Friday, February 11, 2011

It Was a Dark and Stormy Night

By Susan
Let's admit it: we've all been knocked out by the recent weather. Regardless of where you are--the Midwest, Northeast, the South, and even us here in The United States of Texas, Mother Nature has iced us, snowed us in, and dropped temperatures to places that well, they just shouldn't go if you live in Dallas.
As much as I'd hoped that snow days would be conducive to writing, I freely admit that no new words of mine hit the page in the past two weeks of our wintry mayhem. With children home from school, a full work load that waited for no weather, and my own inability to focus during the chaos, I did little besides some late night edits. But looking out across the icy expanse did get me thinking about setting the scene and using weather as an important placeholder in my writing.

"Remember to get the weather in your damn book--it's very important," says Papa Hemingway. And he's right. With that said, the original opening scene of my novel spent two full pages on the rain that was blowing over the mountain and into the scene. Was it important? Yes. Was it interesting? No. Good uses of weather set the tone without taking over the scene. Bad uses of weather take the focus away from the characters, plot, and action.
Then again, too little mention of weather warrants another perspective. In a writer's critique group I once frequented, a peer's novel took place during a hurricane. Yet he hardly mentioned the fact that every moment of his dialog was taking place in such a storm. "I didn't want to overdo it on the weather thing," he'd said. Yet by not giving the storm enough credit, he'd forgotten an important thing: if you are using the weather as character, it better well have something to say.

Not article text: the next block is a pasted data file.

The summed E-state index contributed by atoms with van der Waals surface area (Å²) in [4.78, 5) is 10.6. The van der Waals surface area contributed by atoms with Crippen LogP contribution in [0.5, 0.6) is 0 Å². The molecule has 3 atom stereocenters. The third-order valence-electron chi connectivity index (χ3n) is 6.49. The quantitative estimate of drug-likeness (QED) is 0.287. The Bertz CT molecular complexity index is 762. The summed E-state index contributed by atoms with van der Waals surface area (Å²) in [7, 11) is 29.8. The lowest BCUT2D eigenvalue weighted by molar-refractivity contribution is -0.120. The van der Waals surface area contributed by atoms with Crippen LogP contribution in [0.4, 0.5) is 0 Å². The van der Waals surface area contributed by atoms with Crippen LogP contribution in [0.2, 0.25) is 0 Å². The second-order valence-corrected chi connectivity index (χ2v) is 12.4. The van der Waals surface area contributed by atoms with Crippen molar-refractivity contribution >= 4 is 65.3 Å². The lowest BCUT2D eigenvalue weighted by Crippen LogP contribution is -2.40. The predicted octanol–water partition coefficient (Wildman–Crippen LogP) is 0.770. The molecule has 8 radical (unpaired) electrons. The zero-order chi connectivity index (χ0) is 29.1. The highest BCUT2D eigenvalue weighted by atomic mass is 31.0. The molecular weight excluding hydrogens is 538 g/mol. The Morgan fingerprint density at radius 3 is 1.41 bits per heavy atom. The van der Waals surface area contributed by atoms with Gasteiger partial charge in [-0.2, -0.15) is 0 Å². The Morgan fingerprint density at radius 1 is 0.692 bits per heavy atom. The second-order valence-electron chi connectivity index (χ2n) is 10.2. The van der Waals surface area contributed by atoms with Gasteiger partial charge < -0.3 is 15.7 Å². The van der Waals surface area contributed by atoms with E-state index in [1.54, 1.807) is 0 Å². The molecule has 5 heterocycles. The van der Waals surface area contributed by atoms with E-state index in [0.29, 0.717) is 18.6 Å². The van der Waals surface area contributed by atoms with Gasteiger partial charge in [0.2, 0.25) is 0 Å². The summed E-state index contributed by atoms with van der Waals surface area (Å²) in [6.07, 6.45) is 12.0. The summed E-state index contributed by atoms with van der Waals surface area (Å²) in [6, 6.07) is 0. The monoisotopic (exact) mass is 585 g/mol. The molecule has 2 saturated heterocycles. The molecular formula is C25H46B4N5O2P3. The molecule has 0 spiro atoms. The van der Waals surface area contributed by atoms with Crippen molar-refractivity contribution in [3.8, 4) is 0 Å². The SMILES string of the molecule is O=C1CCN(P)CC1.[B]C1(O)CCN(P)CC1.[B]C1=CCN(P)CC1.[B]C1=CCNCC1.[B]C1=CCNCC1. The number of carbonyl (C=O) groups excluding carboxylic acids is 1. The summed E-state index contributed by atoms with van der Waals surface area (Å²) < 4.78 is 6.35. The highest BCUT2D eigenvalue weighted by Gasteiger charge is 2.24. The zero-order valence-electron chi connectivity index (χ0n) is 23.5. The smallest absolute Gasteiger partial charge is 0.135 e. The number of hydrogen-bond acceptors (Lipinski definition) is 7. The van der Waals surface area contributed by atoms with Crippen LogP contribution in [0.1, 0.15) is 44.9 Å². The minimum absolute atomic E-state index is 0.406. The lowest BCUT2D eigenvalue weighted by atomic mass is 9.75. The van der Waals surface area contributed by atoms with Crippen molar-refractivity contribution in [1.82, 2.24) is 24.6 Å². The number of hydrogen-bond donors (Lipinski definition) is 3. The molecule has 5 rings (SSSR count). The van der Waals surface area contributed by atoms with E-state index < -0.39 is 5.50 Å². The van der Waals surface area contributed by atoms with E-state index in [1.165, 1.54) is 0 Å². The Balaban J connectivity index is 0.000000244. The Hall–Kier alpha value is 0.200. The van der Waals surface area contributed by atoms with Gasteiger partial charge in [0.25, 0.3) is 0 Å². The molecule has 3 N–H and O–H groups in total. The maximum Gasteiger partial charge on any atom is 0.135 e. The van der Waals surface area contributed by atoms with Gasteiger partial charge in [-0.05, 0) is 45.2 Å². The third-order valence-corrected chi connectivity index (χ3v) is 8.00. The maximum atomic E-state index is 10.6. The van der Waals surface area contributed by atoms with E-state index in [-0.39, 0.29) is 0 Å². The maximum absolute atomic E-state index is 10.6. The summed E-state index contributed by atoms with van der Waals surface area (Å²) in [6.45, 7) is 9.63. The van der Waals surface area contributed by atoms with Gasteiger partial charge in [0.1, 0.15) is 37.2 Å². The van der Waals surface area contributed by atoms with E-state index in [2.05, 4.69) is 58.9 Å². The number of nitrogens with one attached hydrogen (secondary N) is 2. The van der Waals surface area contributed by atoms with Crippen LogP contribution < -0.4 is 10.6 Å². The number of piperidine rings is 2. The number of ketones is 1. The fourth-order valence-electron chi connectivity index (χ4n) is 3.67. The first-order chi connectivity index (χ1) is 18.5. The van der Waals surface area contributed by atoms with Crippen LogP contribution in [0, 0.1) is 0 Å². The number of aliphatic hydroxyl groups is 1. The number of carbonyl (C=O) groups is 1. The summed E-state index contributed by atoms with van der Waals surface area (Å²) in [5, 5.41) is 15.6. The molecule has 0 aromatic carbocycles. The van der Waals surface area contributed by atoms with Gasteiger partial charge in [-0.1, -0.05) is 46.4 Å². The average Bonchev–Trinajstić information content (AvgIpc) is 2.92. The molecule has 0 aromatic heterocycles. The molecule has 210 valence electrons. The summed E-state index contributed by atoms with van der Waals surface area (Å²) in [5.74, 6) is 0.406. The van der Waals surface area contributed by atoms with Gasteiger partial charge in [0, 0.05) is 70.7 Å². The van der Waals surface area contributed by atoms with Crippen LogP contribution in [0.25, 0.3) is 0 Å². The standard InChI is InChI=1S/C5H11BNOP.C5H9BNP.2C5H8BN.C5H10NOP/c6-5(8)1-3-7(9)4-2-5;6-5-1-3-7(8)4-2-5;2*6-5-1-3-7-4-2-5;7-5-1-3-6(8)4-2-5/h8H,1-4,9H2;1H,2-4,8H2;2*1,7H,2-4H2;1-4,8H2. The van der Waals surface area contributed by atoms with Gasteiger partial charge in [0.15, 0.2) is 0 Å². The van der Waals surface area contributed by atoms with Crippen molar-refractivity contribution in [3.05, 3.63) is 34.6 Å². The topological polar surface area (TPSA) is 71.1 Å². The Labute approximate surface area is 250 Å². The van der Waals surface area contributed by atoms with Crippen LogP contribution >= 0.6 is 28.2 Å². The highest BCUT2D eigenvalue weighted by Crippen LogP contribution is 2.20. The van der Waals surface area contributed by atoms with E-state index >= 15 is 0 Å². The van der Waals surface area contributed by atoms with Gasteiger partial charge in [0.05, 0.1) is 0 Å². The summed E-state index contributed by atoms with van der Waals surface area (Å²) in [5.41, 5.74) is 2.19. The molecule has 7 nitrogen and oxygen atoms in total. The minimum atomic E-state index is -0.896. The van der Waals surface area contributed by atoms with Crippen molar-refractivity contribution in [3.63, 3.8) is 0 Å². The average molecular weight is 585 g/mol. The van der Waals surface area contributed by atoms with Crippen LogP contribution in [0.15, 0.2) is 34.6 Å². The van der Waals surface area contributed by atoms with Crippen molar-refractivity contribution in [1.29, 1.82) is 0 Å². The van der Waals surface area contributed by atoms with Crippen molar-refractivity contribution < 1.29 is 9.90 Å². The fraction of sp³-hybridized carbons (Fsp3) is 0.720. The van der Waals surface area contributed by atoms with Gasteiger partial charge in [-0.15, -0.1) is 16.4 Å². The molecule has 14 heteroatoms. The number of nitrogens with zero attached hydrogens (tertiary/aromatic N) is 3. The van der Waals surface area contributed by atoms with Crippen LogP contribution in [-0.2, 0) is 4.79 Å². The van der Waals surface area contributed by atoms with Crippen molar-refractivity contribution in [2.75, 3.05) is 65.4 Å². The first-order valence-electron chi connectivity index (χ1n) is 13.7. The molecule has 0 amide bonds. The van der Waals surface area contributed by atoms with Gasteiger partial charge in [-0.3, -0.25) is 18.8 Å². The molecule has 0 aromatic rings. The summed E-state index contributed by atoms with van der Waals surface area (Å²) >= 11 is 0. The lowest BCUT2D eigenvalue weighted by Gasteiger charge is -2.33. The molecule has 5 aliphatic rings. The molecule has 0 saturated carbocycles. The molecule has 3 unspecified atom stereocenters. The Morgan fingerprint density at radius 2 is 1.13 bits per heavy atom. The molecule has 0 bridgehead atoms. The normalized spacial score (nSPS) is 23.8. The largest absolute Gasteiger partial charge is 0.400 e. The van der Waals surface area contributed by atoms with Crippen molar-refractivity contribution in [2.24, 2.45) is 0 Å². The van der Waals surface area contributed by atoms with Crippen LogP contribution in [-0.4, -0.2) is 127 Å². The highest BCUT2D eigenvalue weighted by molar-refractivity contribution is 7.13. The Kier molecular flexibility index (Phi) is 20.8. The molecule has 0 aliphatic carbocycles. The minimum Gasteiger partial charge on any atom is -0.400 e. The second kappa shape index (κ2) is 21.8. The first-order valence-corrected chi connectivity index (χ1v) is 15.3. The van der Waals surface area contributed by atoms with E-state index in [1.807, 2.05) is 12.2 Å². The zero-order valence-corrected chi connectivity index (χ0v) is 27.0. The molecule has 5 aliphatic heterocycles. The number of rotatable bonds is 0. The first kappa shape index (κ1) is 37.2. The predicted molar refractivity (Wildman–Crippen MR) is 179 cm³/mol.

It's a balance, like everything else in writing. Paint the picture in watercolor for your reader--let them fill in the details with their own imagination. Allow the reader to feel the humid blast of summer storm blowing in when your write about the churning sea that sharply breaks on muddy sand. Wrap yourself in autumn, showing your readers the bright October sky. Let them hear the rustle of the crisp leaves under your feet. Give them spring like a gift: wrapped in the blossoms and budding of the earth spilling open.
And if you must make it snow, please leave out the ice- it makes the roads treacherous here in ill-equipped Texas. Instead, chill your reader with the plush powder of Colorado and warm them with cocoa by the fire.
Don't leave the weather out. It makes life like cardboard. But don't overdo it either (ahem, Mother Nature? You overdid Superbowl week juuuust a little bit.)
Remember the weather, as Hemingway says--and create a richer manuscript. What would we do without it?


  1. I rarely write about the weather because someone once told me, "We've all experienced a good thunder storm. You don't need to talk about it for pages at a time." But I've come to learn real people love to talk about (complain about) the weather. That doesn't mean characters should do it, but it means they should be aware of it, too. The struggle is finding the balance.

    Sorry you've been pelted with snow. I might be the only one to say this, but we'll take some!
    <>< Katie

  2. Thanks for stopping by, Katie. I grew up in a place with seasons and have often wished for more winter over the last 9 years that we've lived in Texas. But after the past two weeks, I'm done! Winter is great, but for me, I like it best in small doses.


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